AP Photo/Oscar Mejia, Hoy Diario del Magdalena
Tuesday, May 20, 2014 | 12:01 a.m.
BOGOTA, Colombia — Colombian authorities said Monday night that aggravated manslaughter charges would be filed against a bus driver over the deaths of 32 children from a fire in the overcrowded vehicle bringing them home from Sunday school.
Luz Estella Duran, mayor of the village of Fundacion where Sunday's tragedy took place, said witness accounts suggested the driver might have left the small bus running with the children on board when he got out to put gas in its tank from a portable container.
Twenty others were hospitalized, with about half in a delicate state, Duran said.
President Juan Manuel Santos interrupted a busy final stretch of campaigning ahead of the May 25 elections and traveled Sunday night to the town near the Caribbean coast to pay his respects to the mostly poor families of the victims. He called for a thorough investigation to prevent more such tragedies and declared a national day of mourning.
"We are with you. The entire country is with you," Santos said.
The children, ranging in age from toddlers to 12, were traveling home from Sunday school classes at a small Pentecostal church down the road from a nearby town where Nobel Prize-winning author Gabriel Garcia Marquez was born.
Nelson Tapias, a 54-year-old merchant in the town, said he lost his granddaughter and several nephews. "I have my heart torn apart in six pieces," he told The Associated Press in a phone interview.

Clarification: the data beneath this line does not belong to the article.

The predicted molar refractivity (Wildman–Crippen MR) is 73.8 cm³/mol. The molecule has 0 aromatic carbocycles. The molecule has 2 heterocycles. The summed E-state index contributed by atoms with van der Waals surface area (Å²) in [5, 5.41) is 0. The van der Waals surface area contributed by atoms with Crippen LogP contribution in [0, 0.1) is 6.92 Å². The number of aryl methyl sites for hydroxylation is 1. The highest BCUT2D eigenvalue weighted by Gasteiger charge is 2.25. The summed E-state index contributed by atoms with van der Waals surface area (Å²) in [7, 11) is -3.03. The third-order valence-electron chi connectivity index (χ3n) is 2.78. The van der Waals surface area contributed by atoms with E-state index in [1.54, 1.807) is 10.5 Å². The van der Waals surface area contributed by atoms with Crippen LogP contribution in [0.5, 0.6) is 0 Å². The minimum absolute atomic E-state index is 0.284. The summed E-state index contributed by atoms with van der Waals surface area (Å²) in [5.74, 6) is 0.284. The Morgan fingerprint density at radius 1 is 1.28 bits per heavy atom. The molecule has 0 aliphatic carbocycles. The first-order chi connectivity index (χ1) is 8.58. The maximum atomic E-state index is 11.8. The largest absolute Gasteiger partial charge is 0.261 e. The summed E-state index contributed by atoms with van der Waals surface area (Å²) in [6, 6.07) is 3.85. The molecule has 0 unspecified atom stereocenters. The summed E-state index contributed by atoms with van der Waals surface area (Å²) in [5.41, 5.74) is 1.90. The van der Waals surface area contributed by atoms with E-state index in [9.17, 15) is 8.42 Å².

Bus accidents are frequent in Colombia, especially in poorer, rural areas like the one near Fundacion where safety inspections and transit laws are rarely enforced.
Gen. Carlos Mena, the highway police commander overseeing operations in Fundacion, said the driver was operating the bus without a license or mandatory insurance. The 1993 Dodge's registration papers were also out of date and the bus was carrying twice the maximum number of passengers allowed.
Authorities would not say where the driver, identified as Jaime Gutierrez, was being held, for fear he could be harmed by outraged residents in the rural town of 80,000 people.
The whereabouts of the pastor, Roberto Padilla, was also unknown.
"Last night they wanted to burn him alive, so for his own safety they removed him from the town," said Fanny Valseiro, who has been attending services at the church for more than a decade.
Padilla, in a radio interview from an undisclosed location, said that the he and the rest of the church leadership were unaware of the bus driver's violations.
Prosecutors said late Monday that they also planned to press charges against Manuel Ibarra, a member of the congregation who was responsible for contracting the bus.